Insect communities associated with douglas-fir dwarf mistletoe witches' brooms in Northern Arizona

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2 Citations (Scopus)

Abstract

Douglas-fir dwarf mistletoe (Arceuthobium douglasii) is a parasitic flowering plant that infects Douglas-fir (Pseudotsuga menziesii) throughout the western United States. Douglas-fir dwarf mistletoe induces the formation of witches' brooms on infected trees which alters the biomass and architecture of branches of the infected host. We obtained pairs of broomed and nonbroomed branches of Douglas-fir for sampling and comparing the communities of insects found in each type of branch. Twenty-five families were identified from branches of Douglas-fir, with Chrysomelidae, Phaleothripidae, Pteromalidae, and Braconidae being most common. Richness and totals of insects were one and a half to five times greater in witches' brooms than in nonbroomed branches, respectively. Significantly more Chrysomelidae, Phaleothripidae, Pteromalidae, Miridae, Berytidae, and Braconidae were found on broomed than on nonbroomed branches. However, no significant difference in the structure of the community based on relative abundance was found between broomed and nonbroomed branches. No species of insects was unique to either type of branch. This study represents the first to examine communities of insects in witches' brooms induced by Douglas-fir dwarf mistletoe.

Original languageEnglish (US)
Pages (from-to)395-402
Number of pages8
JournalSouthwestern Naturalist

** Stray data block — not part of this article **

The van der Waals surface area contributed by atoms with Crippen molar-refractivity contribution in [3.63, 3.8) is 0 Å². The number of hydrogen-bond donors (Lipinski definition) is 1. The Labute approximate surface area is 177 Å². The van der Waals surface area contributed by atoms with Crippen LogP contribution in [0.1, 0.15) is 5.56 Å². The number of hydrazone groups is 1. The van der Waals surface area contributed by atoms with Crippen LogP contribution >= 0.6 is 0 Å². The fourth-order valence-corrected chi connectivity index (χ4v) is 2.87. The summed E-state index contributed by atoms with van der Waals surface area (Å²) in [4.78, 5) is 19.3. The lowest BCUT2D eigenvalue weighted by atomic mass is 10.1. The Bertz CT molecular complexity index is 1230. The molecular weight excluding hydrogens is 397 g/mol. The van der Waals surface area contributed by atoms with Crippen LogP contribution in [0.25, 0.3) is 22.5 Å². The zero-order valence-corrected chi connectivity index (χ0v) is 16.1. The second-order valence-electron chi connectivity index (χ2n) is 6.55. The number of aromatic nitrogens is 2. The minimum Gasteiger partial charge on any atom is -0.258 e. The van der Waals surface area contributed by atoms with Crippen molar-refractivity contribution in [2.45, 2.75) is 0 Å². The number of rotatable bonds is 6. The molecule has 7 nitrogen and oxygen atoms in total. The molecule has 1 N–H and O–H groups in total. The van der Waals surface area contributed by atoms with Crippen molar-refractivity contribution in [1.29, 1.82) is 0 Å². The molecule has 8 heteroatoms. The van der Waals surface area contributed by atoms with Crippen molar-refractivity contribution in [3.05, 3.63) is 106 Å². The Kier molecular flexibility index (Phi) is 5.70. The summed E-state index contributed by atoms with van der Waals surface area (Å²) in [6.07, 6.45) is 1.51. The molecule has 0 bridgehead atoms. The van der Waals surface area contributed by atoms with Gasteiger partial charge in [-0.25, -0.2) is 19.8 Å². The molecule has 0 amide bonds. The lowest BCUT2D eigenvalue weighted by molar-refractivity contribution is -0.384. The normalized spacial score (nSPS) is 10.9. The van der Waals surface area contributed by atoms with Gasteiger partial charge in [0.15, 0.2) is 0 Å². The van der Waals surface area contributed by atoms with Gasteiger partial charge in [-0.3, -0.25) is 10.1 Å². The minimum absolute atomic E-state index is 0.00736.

Volume58
Issue number4
DOIs
StatePublished - 2013

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Santalales
insect communities
Pseudotsuga menziesii
insect
Pteromalidae
Braconidae
Chrysomelidae
Arceuthobium douglasii
angiosperm
Berytidae
relative abundance
insects
Miridae
Western United States
biomass
sampling
Angiospermae
community structure

ASJC Scopus subject areas

  • Ecology, Evolution, Behavior and Systematics

Cite this

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abstract = "Douglas-fir dwarf mistletoe (Arceuthobium douglasii) is a parasitic flowering plant that infects Douglas-fir (Pseudotsuga menziesii) throughout the western United States. Douglas-fir dwarf mistletoe induces the formation of witches' brooms on infected trees which alters the biomass and architecture of branches of the infected host. We obtained pairs of broomed and nonbroomed branches of Douglas-fir for sampling and comparing the communities of insects found in each type of branch. Twenty-five families were identified from branches of Douglas-fir, with Chrysomelidae, Phaleothripidae, Pteromalidae, and Braconidae being most common. Richness and totals of insects were one and a half to five times greater in witches' brooms than in nonbroomed branches, respectively. Significantly more Chrysomelidae, Phaleothripidae, Pteromalidae, Miridae, Berytidae, and Braconidae were found on broomed than on nonbroomed branches. However, no significant difference in the structure of the community based on relative abundance was found between broomed and nonbroomed branches. No species of insects was unique to either type of branch. This study represents the first to examine communities of insects in witches' brooms induced by Douglas-fir dwarf mistletoe.",
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